Shared employer shuttles
King County Metro is working on new ways to improve regional mobility and reduce single-occupant vehicle travel. Through this new pilot program, Metro aims to collaborate closely with private mobility providers to develop new transportation options for regional employers looking to offer efficient commute options for their workforce.
Metro believes that the best services come out of collaborative partnerships—please reach out and share your feedback at any point throughout the pilot!
What is a Shared Employer Shuttle?
- Transportation services offered exclusively to the workforce of at least two and up to five employers, without charging a fare directly to workforce members.
- Not available to the public at-large.
- Have routes and schedules that complement and not duplicate existing public transit services in King County.
- Operate under agreement with Metro and under Metro's supervision.
- Privately-funded and operated.
About the project
Metro’s long-range vision, METRO CONNECTS, recognizes the importance of developing new and creative solutions that work for our customers. Through the Shared Employer Shuttles Pilot, Metro will authorize qualified private providers to run Shared Employer Shuttle services for a one-year pilot period. The goal of this pilot is to help facilitate an even broader range of transportation options for King County commuters, reduce single-occupant travel, and improve regional mobility.
King County Metro Transit
201 South Jackson Street
Seattle, WA 98104-3856
Send an email
How to get a Shared Employer Shuttle started
Let Metro know you’re interested
Email firstname.lastname@example.org to let us know you’re interested in participating or staying up to date. Only those who have expressed interest will receive notifications about question clarifications, addenda, and other relevant information.
A Shared Employer Shuttle requires the formation of a consortium comprised of two to five employers. It is anticipated that most consortiums will propose to operate the service through contract with a third party that will own the vehicles and operate the service. It is possible, however, that a consortium could propose to operate the service with its own vehicles and drivers.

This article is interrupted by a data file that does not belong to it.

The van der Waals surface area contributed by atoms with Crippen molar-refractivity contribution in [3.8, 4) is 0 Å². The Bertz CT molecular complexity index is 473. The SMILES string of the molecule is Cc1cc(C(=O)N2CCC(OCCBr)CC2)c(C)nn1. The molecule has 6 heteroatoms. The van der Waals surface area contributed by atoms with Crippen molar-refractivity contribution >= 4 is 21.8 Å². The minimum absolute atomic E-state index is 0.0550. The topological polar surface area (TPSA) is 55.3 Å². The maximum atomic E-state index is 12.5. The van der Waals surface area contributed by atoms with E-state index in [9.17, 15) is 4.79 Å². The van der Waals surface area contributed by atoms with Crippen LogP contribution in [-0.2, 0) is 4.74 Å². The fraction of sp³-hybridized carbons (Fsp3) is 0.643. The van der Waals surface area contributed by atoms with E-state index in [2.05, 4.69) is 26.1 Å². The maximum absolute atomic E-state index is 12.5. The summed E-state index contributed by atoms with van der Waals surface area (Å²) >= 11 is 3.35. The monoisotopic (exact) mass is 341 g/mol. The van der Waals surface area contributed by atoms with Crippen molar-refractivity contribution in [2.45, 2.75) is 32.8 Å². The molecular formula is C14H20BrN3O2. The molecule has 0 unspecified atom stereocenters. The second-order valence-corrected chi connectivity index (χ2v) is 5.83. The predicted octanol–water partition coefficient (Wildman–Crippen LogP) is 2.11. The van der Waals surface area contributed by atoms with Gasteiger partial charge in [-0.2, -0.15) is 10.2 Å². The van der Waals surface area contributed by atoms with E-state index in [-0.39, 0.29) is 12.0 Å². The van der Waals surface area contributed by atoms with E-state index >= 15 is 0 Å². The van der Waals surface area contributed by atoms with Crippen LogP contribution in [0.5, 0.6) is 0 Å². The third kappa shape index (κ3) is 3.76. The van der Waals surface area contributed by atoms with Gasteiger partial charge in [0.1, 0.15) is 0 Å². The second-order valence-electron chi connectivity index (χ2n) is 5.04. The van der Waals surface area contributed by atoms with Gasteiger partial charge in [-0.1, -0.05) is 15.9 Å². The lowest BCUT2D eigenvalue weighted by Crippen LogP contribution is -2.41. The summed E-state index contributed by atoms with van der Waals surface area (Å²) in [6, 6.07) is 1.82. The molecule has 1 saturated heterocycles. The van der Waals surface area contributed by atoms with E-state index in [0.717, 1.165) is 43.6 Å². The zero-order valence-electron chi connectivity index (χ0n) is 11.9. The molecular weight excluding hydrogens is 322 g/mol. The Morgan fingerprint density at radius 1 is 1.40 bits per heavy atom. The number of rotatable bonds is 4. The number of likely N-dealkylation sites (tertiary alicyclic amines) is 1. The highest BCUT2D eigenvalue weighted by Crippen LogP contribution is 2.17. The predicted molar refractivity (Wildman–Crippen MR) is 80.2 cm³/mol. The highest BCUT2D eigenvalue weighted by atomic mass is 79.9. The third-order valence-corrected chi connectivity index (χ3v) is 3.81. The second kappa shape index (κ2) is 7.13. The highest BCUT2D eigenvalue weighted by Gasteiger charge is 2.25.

Please note: King County Metro is not endorsing these service providers nor is this list intended to be exhaustive. If you are a service provider interested in being added to this list, please send an email.
Submit a proposal
Metro will accept proposals during a six-week window; the first window will be February 21 – April 17. Each proposal must contain the following elements:
- Members of the consortium.
- Proposed route, stop locations, and schedule.
- Proposed vehicle fleet, driver roster, and corresponding license information.
- ADA Accessibility solution.
- Agreement to data sharing protocol.
Review the proposal document for more details.
Sit tight…Metro reviews proposal
Metro will review all proposals submitted within the submission window to ensure that the proposed service will meet technical criteria and other basic requirements. Metro's hope is to collaborate with proponents to help develop the best solutions possible. As such, if Metro is unable to approve a proposal after a first review, Metro will provide feedback to the proponents with an option for resubmittal of an updated proposal for secondary technical review.
Review the proposal document for more details.
Coordinate with relevant jurisdictions
Cities manage their right-of-ways, not Metro. Consortiums planning to develop a shared employer shuttle need to make sure that the cities they plan to operate in also authorize the new service.
Upon approval of the proposal, Metro and the members of the consortium will sign an agreement to authorize the Shared Employer Shuttle service for a 12-month period.